This article is part of the 10 Things You Should Know series.
1. The doctrine of atonement is about the at-one-ment of God and sinners as well as heaven and earth.
The doctrine of atonement traditionally focuses on the meaning of Christ’s death and how it reconciles God and sinners. I affirm this approach but expand it in two ways. First, the cross is central but not solo in the doctrine of atonement. While the cross is the climax of the world’s story, it will be misunderstood (or asked to do too much) if not held in tandem with the incarnation, life, resurrection, ascension, and return of Christ. Second, the cross is not only God’s way of reconciling sinners to himself but also his means of reconciling the world to himself. In other words, the cross accomplishes the union of God and sinners while also bringing at-one-ment between heaven and earth.
2. The atonement is a Trinitarian accomplishment.
“Christ crucified” is the heart of the gospel. But while Jesus is central in the doctrine of atonement, we must remember that the one who hung on the cross is the Son of the Father who is empowered by the Spirit. In other words, the cross is a Trinitarian accomplishment through and through. Many approaches to the atonement have been insufficiently Trinitarian, resulting in pitting the Father against the Son and leaving out the Holy Spirit altogether. Yet Scripture is clear: God’s kingdom mission, with atonement at the heart of it, is a unified work of the Father, Son, and Holy Spirit.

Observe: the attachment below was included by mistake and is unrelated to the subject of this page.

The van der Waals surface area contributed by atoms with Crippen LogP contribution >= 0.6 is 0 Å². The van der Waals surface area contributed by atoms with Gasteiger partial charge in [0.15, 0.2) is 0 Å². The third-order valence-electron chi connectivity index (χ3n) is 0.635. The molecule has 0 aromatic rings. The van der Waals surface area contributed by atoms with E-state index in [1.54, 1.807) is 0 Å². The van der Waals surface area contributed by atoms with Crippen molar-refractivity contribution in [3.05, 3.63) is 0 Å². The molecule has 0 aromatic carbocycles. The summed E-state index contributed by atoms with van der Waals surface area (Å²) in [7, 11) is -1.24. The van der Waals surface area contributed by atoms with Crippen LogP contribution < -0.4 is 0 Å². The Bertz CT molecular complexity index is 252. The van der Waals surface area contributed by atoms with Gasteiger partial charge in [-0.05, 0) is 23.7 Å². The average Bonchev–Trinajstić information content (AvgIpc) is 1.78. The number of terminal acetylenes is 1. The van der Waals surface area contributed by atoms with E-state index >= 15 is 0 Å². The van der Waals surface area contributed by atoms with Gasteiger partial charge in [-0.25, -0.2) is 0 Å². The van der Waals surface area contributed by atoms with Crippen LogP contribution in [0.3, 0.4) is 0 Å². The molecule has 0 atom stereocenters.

3. The cross is a multidimensional accomplishment.
Unfortunately, many people approach the doctrine of atonement feeling like they need to choose between various theories, as if Jesus either paid for our sins or defeated the devil or exemplified sacrificial love. Yet this approach reduces the fullness of Christ’s work to a fraction of its glory. Scripture calls us to embrace the whole counsel of God and uphold the multidimensional work of Christ on the cross. Through his death on the cross Jesus accomplishes reconciliation, victory, removal of shame, justification, adoption, propitiation, glorification, healing—and much more!